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# 13.4: The Gibbs Free Energy Change for Reaction at Constant Partial Pressures

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Now we can compare the difference between the Gibbs free energies of reactants and products in the reaction

$a\ A+b\ B\ \rightleftharpoons \ c\ C+d\ D \nonumber$

when all of the gases are present in the same system to the same difference when each gas is in its own container.

In the first case, the gases are present in a mixture, and their partial pressures remain constant at $$P_A$$, $$P_B$$, $$P_C$$, and $$P_D$$ respectively. We called the Gibbs free energy change under these conditions $${\Delta }_rG$$. These conditions can be satisfied if we suppose that the system is very large. That is, $${\Delta }_rG$$ is the limiting Gibbs free energy change for the conversion of an initial mixture into a final mixture. The initial mixture contains $$\left(n_A+a\right)$$ moles of $$A$$, $$\left(n_B+b\right)$$ moles of $$B$$, $$n_C$$ moles of $$C$$, and $$n_D$$ moles of D. The final mixture contains $$n_A$$ moles of $$A$$, $$n_B$$ moles of $$B$$, $$\left(n_C+c\right)$$ moles of $$C$$, and $$\left(n_D+d\right)$$ moles of $$D$$. $${\Delta }_rG$$ is the Gibbs free energy change for this conversion in the limit as $$n_A$$, $$n_B$$, $$n_C$$, and $$n_D$$ become arbitrarily large. In this limit, we have $$n_A\gg a$$, $$n_B\gg b$$, $$n_C\gg c$$, , and $$n_D\gg d$$. Since the partial pressures remain (essentially) constant, the $$n_i$$ must also satisfy

$P_A={n_A}/{\left(n_A+n_B+n_C+n_D\right)} \nonumber$ $P_B={n_B}/{\left(n_A+n_B+n_C+n_D\right)} \nonumber$ $P_C={n_C}/{\left(n_A+n_B+n_C+n_D\right)} \nonumber$ $P_D={n_D}/{\left(n_A+n_B+n_C+n_D\right)} \nonumber$

When the ideal gases are separated from one another, the Gibbs free energy difference is the Gibbs free energy of $$c$$ moles of gas $$C$$ (at pressure $$P_C$$) plus the Gibbs free energy of $$d$$ moles of gas $$D$$ (at pressure $$P_D$$) minus the Gibbs free energy of $$a$$ moles of gas $$A$$ (at pressure $$P_A$$) and minus the Gibbs free energy of $$b$$ moles of gas $$B$$ (at pressure $$P_B$$). In §2, we call the Gibbs free energy change under these conditions $${\Delta }_{sep}G$$.

In Section 13.2, we assert that $${\Delta }_{sep}G={\Delta }_rG$$. Now we can see why this is so. The cycle shown in Figure 4 relates these two Gibbs free energy differences.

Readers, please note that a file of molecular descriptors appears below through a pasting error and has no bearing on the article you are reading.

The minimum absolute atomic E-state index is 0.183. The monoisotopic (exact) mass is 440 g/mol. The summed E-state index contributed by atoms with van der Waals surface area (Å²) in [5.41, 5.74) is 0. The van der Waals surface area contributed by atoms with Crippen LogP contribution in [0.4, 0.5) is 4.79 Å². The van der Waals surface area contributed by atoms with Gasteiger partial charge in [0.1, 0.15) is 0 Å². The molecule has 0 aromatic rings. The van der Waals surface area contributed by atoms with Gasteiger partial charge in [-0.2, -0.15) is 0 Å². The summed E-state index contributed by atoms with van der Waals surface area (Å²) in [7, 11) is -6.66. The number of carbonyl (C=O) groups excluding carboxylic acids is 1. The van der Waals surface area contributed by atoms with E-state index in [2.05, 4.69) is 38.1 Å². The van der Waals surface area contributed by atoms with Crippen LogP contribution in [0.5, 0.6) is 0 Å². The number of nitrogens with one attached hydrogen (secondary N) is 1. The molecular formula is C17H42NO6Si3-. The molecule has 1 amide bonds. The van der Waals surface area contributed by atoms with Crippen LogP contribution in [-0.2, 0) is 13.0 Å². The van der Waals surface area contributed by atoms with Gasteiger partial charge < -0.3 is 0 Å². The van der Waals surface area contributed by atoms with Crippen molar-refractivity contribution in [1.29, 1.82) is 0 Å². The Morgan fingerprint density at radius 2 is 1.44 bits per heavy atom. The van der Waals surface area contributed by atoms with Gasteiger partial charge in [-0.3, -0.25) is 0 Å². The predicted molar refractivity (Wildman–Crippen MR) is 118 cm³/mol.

We have

${\Delta }_{sep}G\left(P_A,P_B,P_C,P_D\right)+{\Delta }_{merge}G_{final} \nonumber$ $={\Delta }_{merge}G_{initial}+{\Delta }_rG\left(P_A,P_B,P_C,P_D\right) \nonumber$

and since

${\Delta }_{merge}G_{final}={\Delta }_{merge}G_{initial} \nonumber$ we have

${\Delta }_{sep}G\left(P_A,P_B,P_C,P_D\right)={\Delta }_rG\left(P_A,P_B,P_C,P_D\right) \nonumber$

Letting $${\overline{G}}_A\left(P_A\right)$$ be the Gibbs free energy of one mole of pure ideal gas $$A$$ at pressure $$P_A$$, $${\overline{G}}_B\left(P_B\right)$$ be the Gibbs free energy of one mole of pure ideal gas $$B$$ at pressure $$P_B$$, etc., we have

\begin{aligned} {\Delta }_{sep}G\left(P_A,P_B,P_C,P_D\right) & = n_A \overline{G}_A\left(P_A\right)+n_B\ \overline{G}_B\left(P_B\right) \\ ~ & +\left(n_C+c\right)\ \overline{G}_C\left(P_C\right)+\left(n_D+d\right)\overline{G}_D\left(P_D\right) \\ ~ & -\left(n_A+a\right) \overline{G}_A\left(P_A\right)-\left(n_B+b\right) \overline{G}_B\left(P_B\right) \\ ~ & -n_C\ \overline{G}_C\left(P_C\right)-n_D \overline{G}_D\left(P_D\right) \\ ~ & =c \overline{G}_C\left(P_C\right)+d \overline{G}_D\left(P_D\right)-a\ \overline{G}_A\left(P_A\right)-b\ \overline{G}_B\left(P_B\right) \end{aligned} \nonumber

Since $${\Delta }_{sep}G={\Delta }_rG$$, we have

${\Delta }_rG=c\ \overline{G}_C\left(P_C\right)+d\ \overline{G}_D\left(P_D\right)-a\ \overline{G}_A\left(P_A\right)-b\ \overline{G}_B\left(P_B\right) \nonumber$

This page titled 13.4: The Gibbs Free Energy Change for Reaction at Constant Partial Pressures is shared under a CC BY-SA 4.0 license and was authored, remixed, and/or curated by Paul Ellgen via source content that was edited to the style and standards of the LibreTexts platform.

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